Run to Hyde Park to particularly see some of the best acting onstage in Chicago right now. Larry Yando is spectacular as Roy Cohn, erasing any memories of Al Pacino’s Emmy-winning performance: frightening and bombastic, acerbically wily yet melancholy and impressively defiant to the end. It is a gargantuan performance that is truly one of the most impressive I’ve seen in recent Chicago theater (his first scene with the telephone is a marvel of verbal dexterity and focus). Rob Lindley’s Prior Walter is beautifully, thoughtfully layered – sad, frightened, perplexed by his Angel visions, he is also a Prior with an energetic will to hang on and prevail. Hollis Resnik’s multiple characters (a Rabbi, Ethel Rosenberg, Joe’s mother Hannah, the oldest living Bolshevik) are infused with the actor’s innate warmth and intelligence, and well-honed subtlety. Resnik has a lot of big moments in the two plays, but she is most effective, I think, in her quiet final scene in Part I: Millennium Approaches, when, through inflection and intentional body movement as she sells her house in Utah, she communicates Hannah’s ambivalence at confronting Joe’s confession about his sexual orientation, and her unacknowledged confusion with her own. Heidi Kettenring as Harper, Eddie Bennett as Louis, Mary Beth Fisher as a very earth-bound and funny Angel and various characters, and Michael Pogue as Belize, Cohn’s nurse and Prior’s best friend, all give finely-crafted characterizations (although Pogue seems a little overwhelmed in Part I, but comes into his own in Part II). But their roles are mammoth, attention-grabbing roles with universe-exploding scenes. So, I think ultimately, for me, the MVP in this production is the graceful Geoff Packard whose Joe Pitt has the most restrained and most internalized characterization. Packard is excellent and manages to impressively become a quiet anchor amidst all of Kushner’s fiery speeches, grand ambitions, and widescreen shots. Packard’s scenes with Bennett’s Louis and Kettenring’s Harper, meticulously forlorn, are the scenes that, for me, demonstrate without a doubt, Kushner’s contention that Angels in America, despite its epic reputation, is a “series of 71 intimate scenes.” It is an incredibly detailed performance (you can see Packard jingle the keys in his trouser pocket in a rhythm that reflects Pitt’s emotional state in the hospital visit scene with Cohn).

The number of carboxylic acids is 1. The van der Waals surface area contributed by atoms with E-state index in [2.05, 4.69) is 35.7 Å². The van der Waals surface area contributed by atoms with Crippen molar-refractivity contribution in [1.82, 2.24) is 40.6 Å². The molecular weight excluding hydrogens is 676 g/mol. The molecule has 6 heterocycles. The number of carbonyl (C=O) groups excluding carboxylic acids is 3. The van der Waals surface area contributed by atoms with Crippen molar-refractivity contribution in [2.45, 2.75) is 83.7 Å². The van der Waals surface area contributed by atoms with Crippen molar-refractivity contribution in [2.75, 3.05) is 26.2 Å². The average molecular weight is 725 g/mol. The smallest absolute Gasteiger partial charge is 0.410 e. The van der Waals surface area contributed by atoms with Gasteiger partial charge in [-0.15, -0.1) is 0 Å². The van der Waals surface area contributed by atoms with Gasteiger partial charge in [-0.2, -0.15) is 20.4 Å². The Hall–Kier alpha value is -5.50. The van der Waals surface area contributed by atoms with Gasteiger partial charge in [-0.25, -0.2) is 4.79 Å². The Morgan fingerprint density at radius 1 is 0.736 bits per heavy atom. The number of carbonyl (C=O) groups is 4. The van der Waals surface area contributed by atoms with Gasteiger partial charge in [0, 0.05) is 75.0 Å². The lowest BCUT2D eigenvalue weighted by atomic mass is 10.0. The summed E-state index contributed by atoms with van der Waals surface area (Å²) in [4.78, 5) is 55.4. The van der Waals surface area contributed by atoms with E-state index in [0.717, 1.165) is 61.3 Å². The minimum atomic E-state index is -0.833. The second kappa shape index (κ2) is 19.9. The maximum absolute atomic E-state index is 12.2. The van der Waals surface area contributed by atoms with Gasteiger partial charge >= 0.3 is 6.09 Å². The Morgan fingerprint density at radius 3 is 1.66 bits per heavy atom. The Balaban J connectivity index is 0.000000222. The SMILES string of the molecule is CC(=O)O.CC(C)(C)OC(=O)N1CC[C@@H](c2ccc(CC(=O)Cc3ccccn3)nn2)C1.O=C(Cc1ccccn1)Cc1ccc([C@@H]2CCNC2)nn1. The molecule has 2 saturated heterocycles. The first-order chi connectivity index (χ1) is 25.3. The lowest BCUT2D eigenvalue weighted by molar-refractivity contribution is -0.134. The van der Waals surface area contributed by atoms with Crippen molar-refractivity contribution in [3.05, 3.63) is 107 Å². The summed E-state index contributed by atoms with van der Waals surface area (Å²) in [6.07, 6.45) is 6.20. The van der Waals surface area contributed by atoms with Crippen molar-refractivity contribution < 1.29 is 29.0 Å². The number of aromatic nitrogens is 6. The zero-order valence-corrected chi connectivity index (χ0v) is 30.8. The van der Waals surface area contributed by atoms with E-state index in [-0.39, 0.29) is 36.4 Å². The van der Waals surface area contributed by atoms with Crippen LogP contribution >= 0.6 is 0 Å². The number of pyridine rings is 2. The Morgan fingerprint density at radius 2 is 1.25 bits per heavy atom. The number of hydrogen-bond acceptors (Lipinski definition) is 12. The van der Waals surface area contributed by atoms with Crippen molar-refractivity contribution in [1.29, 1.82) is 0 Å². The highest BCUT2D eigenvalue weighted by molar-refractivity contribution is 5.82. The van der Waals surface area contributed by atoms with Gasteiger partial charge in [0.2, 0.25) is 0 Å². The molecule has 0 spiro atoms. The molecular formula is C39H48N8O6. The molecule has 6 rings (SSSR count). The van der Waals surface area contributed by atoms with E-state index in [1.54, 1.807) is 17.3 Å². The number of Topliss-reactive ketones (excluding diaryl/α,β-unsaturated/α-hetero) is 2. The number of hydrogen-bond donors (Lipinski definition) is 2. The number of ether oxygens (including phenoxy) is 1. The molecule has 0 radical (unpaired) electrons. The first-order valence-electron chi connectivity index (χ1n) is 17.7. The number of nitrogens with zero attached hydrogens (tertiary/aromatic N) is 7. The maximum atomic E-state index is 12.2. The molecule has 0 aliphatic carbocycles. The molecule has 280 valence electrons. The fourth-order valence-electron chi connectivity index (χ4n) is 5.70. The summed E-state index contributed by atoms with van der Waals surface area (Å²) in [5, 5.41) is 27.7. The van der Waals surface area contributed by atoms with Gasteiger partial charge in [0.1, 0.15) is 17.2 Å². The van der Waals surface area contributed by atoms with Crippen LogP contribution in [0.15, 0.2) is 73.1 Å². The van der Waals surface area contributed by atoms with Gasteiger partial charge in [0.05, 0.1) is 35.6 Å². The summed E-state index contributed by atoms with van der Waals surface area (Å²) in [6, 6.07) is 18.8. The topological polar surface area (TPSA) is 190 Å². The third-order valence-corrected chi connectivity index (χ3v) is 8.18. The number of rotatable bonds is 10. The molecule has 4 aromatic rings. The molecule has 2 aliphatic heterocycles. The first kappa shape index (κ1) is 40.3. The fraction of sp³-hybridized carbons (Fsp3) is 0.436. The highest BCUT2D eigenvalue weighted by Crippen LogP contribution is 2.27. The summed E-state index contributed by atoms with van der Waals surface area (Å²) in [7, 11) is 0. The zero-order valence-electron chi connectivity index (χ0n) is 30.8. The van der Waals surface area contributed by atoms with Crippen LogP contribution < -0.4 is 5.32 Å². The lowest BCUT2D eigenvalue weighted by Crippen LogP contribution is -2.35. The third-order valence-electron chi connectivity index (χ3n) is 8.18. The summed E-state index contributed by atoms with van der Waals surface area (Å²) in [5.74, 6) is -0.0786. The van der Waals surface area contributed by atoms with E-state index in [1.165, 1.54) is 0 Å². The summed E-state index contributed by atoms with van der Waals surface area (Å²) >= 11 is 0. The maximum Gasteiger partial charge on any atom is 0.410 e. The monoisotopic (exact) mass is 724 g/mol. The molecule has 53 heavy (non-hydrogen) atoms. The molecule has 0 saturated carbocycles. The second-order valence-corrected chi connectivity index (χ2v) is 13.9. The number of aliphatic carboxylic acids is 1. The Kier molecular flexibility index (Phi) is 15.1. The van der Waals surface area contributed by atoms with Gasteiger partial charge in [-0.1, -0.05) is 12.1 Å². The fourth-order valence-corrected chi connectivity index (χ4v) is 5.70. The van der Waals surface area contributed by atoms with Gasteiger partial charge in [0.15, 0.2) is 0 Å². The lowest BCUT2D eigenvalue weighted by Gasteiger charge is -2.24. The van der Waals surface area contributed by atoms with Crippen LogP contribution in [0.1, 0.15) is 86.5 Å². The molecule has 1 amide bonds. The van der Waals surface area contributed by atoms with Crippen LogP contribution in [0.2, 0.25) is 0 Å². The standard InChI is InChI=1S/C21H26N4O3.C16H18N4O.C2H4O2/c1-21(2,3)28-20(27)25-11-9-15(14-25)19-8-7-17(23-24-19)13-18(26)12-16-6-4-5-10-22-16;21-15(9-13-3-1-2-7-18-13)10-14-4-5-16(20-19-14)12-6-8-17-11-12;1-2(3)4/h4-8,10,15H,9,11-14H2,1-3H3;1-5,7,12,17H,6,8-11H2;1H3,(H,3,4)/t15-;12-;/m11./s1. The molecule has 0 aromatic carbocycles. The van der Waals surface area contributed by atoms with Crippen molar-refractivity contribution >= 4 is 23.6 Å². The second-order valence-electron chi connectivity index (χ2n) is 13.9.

It’s not a perfect play or production. Part I: Millennium Approaches drags in some stretches of its three hour length. The heaven scenes in Part II: Perestroika come off awkwardly staged. Keith Parham’s overall lighting design is terrific, seamlessly blending natural and stylized, but the lighting effects during the Angel’s arrival are jarring. I’m not a big fan of the hug-it-out ending which comes off as a whimper after the firecracker grandiosity of the past seven hours. But it is a play that still demands to be seen, not just by gay people, not just by people who love theater, but also by people who are genuinely concerned with today’s world.
Angels in America: A Gay Fantasia on National Themes is essential viewing. The Court production is a significant revival, in my opinion. Part I: Millennium Approaches and Part II: Perestroika run in repertory until June 3 at the Court Theatre, 5535 S. Ellis Avenue. Check the Court website for the days when you catch both parts, which should be an exhilarating, though time-intensive, experience!
Tags: Court Theatre